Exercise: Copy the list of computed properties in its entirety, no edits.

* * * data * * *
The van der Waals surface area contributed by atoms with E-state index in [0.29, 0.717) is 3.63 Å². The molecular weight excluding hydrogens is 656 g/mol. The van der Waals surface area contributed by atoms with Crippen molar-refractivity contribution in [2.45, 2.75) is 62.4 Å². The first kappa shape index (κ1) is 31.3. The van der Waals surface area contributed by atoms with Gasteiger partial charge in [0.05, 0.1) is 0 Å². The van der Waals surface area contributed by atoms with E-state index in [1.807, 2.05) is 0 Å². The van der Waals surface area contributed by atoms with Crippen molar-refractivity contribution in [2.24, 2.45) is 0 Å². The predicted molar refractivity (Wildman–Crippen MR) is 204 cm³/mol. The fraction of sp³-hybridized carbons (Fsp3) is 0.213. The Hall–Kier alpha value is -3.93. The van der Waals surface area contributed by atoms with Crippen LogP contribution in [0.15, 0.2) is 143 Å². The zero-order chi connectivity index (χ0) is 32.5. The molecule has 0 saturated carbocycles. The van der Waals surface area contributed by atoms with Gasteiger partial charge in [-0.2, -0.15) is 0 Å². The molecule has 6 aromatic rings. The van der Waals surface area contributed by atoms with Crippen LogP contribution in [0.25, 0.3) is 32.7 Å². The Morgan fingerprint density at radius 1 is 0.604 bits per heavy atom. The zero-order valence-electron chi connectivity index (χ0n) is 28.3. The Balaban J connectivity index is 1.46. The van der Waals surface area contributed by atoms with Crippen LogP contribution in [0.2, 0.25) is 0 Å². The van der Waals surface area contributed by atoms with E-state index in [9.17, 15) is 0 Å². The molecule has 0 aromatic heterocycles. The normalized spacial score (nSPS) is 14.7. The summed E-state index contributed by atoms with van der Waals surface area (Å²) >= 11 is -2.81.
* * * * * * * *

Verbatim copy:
The van der Waals surface area contributed by atoms with E-state index in [0.29, 0.717) is 3.63 Å². The molecular weight excluding hydrogens is 656 g/mol. The van der Waals surface area contributed by atoms with Crippen molar-refractivity contribution in [2.45, 2.75) is 62.4 Å². The first kappa shape index (κ1) is 31.3. The van der Waals surface area contributed by atoms with Gasteiger partial charge in [0.05, 0.1) is 0 Å². The van der Waals surface area contributed by atoms with E-state index in [1.807, 2.05) is 0 Å². The van der Waals surface area contributed by atoms with Crippen molar-refractivity contribution in [2.24, 2.45) is 0 Å². The predicted molar refractivity (Wildman–Crippen MR) is 204 cm³/mol. The fraction of sp³-hybridized carbons (Fsp3) is 0.213. The Hall–Kier alpha value is -3.93. The van der Waals surface area contributed by atoms with Crippen LogP contribution in [0.15, 0.2) is 143 Å². The zero-order chi connectivity index (χ0) is 32.5. The molecule has 0 saturated carbocycles. The van der Waals surface area contributed by atoms with Gasteiger partial charge in [-0.2, -0.15) is 0 Å². The molecule has 6 aromatic rings. The van der Waals surface area contributed by atoms with Crippen LogP contribution in [0.25, 0.3) is 32.7 Å². The Morgan fingerprint density at radius 1 is 0.604 bits per heavy atom. The zero-order valence-electron chi connectivity index (χ0n) is 28.3. The Balaban J connectivity index is 1.46. The van der Waals surface area contributed by atoms with Crippen LogP contribution in [0.2, 0.25) is 0 Å². The van der Waals surface area contributed by atoms with E-state index in [9.17, 15) is 0 Å². The molecule has 0 aromatic heterocycles. The normalized spacial score (nSPS) is 14.7. The summed E-state index contributed by atoms with van der Waals surface area (Å²) >= 11 is -2.81.